September 2, 2010

WASHINGTON — NASA has begun development of a mission to visit and study the sun closer than ever before. The unprecedented project, named Solar Probe Plus, is slated to launch no later than 2018.

The small car-sized spacecraft will plunge directly into the sun's atmosphere approximately four million miles from our star's surface. It will explore a region no other spacecraft ever has encountered. NASA has selected five science investigations that will unlock the sun's biggest mysteries.

"The experiments selected for Solar Probe Plus are specifically designed to solve two key questions of solar physics — why is the sun's outer atmosphere so much hotter than the sun's visible surface and what propels the solar wind that affects Earth and our solar system?" said Dick Fisher, director of NASA's Heliophysics Division in Washington. "We've been struggling with these questions for decades and this mission should finally provide those answers."

As the spacecraft approaches the sun, its revolutionary carbon-composite heat shield must withstand temperatures exceeding 2550 degrees Fahrenheit and blasts of intense radiation. The spacecraft will have an up close and personal view of the sun enabling scientists to better understand, characterize and forecast the radiation environment for future space explorers.

NASA invited researchers in 2009 to submit science proposals. Thirteen were reviewed by a panel of NASA and outside scientists. The total dollar amount for the five selected investigations is approximately $180 million for preliminary analysis, design, development and tests.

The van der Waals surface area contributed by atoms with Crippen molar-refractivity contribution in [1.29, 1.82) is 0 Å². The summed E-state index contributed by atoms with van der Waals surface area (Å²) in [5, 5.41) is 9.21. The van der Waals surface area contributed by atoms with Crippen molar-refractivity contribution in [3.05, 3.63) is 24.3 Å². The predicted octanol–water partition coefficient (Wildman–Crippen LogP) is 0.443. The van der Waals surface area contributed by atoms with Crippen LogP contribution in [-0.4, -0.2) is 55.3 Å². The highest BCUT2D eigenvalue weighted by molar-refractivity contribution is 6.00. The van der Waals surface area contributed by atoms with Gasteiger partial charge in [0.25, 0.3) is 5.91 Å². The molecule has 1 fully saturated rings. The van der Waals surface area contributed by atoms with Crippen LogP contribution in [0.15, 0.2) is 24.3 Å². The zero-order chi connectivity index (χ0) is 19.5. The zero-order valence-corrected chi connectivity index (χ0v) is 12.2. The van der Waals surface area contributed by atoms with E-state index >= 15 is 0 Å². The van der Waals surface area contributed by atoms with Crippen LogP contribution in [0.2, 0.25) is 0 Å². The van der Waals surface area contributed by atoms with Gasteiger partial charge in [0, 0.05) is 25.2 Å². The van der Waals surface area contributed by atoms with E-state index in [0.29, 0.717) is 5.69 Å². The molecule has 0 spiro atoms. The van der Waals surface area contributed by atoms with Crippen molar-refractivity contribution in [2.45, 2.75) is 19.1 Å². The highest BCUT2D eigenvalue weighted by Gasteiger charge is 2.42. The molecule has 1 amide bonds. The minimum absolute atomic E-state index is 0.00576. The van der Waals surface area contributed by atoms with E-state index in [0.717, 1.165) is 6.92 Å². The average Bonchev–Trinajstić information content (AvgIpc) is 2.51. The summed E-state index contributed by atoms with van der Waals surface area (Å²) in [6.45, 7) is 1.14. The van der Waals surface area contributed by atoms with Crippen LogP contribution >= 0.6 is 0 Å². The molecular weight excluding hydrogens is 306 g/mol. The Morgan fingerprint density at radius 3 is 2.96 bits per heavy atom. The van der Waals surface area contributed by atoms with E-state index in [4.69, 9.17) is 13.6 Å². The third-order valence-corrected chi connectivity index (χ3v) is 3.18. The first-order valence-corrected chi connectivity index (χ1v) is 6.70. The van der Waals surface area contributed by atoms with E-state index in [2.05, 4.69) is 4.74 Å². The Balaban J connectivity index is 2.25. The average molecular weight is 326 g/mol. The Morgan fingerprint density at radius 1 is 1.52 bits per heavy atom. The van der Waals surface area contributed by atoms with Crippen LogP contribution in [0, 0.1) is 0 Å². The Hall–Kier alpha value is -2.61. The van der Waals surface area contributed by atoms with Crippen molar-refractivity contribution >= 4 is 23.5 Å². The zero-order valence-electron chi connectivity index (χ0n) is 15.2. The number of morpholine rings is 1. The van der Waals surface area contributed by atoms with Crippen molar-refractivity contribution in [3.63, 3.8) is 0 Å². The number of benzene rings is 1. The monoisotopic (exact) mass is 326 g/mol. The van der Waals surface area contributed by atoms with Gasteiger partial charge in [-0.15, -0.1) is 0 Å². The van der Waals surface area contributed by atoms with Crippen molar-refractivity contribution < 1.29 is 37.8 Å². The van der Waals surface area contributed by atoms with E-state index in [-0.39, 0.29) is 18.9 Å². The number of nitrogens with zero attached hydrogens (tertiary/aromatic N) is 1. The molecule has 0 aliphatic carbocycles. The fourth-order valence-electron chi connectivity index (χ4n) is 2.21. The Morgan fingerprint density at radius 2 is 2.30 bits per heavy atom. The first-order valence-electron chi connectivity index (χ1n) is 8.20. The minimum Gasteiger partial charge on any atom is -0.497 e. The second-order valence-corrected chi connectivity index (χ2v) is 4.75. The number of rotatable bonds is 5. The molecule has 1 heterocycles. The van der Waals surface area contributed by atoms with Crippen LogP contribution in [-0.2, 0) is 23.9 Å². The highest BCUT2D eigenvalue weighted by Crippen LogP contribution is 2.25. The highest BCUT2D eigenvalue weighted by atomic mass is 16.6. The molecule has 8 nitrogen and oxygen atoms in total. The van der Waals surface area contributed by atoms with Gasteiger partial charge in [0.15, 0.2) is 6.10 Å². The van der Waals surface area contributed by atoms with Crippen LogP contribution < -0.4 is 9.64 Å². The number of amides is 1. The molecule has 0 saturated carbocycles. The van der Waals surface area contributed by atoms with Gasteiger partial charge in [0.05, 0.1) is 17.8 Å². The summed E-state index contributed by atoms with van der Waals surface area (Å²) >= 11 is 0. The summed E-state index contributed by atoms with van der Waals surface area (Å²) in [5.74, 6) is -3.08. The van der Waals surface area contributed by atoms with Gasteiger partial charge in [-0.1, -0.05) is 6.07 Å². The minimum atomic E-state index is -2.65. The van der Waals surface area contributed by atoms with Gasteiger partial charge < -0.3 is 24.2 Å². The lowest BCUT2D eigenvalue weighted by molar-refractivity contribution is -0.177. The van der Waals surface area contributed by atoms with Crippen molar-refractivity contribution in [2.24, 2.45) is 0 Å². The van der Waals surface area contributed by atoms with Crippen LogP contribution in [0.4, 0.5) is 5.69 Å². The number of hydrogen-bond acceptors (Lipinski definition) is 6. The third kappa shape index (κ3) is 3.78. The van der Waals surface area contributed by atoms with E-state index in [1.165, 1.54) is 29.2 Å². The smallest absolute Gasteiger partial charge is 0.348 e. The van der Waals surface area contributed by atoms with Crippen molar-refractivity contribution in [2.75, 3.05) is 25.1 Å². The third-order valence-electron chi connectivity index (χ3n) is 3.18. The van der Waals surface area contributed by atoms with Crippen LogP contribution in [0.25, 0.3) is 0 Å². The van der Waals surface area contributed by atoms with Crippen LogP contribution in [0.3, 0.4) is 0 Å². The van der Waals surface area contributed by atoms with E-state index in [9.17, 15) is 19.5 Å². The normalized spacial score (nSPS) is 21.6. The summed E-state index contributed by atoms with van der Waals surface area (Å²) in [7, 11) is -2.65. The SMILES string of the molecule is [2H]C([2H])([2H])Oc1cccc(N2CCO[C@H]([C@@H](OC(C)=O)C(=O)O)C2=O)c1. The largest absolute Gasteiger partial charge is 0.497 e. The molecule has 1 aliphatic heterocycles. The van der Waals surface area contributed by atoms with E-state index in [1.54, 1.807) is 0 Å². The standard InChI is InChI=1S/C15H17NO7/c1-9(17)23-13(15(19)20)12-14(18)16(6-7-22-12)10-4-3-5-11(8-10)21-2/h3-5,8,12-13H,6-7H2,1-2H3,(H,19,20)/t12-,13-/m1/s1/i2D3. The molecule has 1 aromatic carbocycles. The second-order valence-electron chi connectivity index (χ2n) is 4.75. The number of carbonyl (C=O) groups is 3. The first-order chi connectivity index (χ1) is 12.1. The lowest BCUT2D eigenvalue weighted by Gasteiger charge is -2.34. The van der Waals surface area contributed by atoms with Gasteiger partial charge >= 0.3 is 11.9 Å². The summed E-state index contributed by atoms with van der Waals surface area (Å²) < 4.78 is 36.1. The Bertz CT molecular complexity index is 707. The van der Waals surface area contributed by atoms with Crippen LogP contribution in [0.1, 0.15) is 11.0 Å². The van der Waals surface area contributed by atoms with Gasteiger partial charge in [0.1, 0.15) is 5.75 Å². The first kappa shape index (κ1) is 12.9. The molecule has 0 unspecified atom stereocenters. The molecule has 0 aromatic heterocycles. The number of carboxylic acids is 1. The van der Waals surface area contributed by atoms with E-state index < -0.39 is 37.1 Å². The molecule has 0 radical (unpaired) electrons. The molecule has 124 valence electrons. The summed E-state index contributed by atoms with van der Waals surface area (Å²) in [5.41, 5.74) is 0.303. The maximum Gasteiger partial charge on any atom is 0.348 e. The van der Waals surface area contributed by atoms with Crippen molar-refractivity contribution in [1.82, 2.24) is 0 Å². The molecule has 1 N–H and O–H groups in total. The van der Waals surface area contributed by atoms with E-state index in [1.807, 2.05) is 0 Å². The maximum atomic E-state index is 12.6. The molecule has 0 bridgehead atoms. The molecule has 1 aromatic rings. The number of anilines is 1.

SSRC led the proposal development for the Solar Probe Wide-field Imager for the U.S. Naval Research Laboratory, Solar Physics Branch. The Wide-field Imager for Solar Probe (WISPR) is a space telescope that will make 3-D images of the sun's corona, or atmosphere. The experiment actually will see the solar wind and provide 3-D images of clouds and shocks as they approach and pass the spacecraft.

SSRC led the coordination of government scientists and contractors in the development of the WISPR concept to address the research objectives outlined by NASA. SSRC provided proposal management & compliance, life-cycle cost estimates, project management systems, and System Safety Reliability & Mission Assurance (SSR&MA).